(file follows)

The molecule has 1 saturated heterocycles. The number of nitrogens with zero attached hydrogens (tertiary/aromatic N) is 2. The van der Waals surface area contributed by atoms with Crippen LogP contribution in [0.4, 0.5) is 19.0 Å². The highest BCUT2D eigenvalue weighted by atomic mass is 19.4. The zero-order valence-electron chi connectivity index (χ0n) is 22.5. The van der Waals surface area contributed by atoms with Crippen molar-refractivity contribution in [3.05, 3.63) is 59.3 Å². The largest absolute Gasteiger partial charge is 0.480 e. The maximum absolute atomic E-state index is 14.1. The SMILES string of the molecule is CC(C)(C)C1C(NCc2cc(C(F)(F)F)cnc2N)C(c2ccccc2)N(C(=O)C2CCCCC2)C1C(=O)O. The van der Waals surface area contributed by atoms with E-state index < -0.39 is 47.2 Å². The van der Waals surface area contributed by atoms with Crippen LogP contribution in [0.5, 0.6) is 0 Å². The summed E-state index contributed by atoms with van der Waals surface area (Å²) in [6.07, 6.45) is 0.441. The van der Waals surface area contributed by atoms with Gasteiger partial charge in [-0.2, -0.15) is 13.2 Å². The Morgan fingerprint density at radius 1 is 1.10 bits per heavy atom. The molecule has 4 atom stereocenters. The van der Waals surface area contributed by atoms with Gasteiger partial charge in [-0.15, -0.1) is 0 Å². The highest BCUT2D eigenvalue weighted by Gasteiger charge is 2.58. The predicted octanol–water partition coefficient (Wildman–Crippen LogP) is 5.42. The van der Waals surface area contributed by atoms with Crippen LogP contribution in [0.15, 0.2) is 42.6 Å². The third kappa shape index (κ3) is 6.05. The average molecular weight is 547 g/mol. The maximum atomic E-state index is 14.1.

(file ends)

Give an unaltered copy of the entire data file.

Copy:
The molecule has 1 saturated heterocycles. The number of nitrogens with zero attached hydrogens (tertiary/aromatic N) is 2. The van der Waals surface area contributed by atoms with Crippen LogP contribution in [0.4, 0.5) is 19.0 Å². The highest BCUT2D eigenvalue weighted by atomic mass is 19.4. The zero-order valence-electron chi connectivity index (χ0n) is 22.5. The van der Waals surface area contributed by atoms with Crippen molar-refractivity contribution in [3.05, 3.63) is 59.3 Å². The largest absolute Gasteiger partial charge is 0.480 e. The maximum absolute atomic E-state index is 14.1. The SMILES string of the molecule is CC(C)(C)C1C(NCc2cc(C(F)(F)F)cnc2N)C(c2ccccc2)N(C(=O)C2CCCCC2)C1C(=O)O. The van der Waals surface area contributed by atoms with E-state index < -0.39 is 47.2 Å². The van der Waals surface area contributed by atoms with Crippen LogP contribution in [0.5, 0.6) is 0 Å². The summed E-state index contributed by atoms with van der Waals surface area (Å²) in [6.07, 6.45) is 0.441. The van der Waals surface area contributed by atoms with Gasteiger partial charge in [-0.2, -0.15) is 13.2 Å². The Morgan fingerprint density at radius 1 is 1.10 bits per heavy atom. The molecule has 4 atom stereocenters. The van der Waals surface area contributed by atoms with Gasteiger partial charge in [-0.15, -0.1) is 0 Å². The highest BCUT2D eigenvalue weighted by Gasteiger charge is 2.58. The predicted octanol–water partition coefficient (Wildman–Crippen LogP) is 5.42. The van der Waals surface area contributed by atoms with Crippen LogP contribution in [0.15, 0.2) is 42.6 Å². The third kappa shape index (κ3) is 6.05. The average molecular weight is 547 g/mol. The maximum atomic E-state index is 14.1.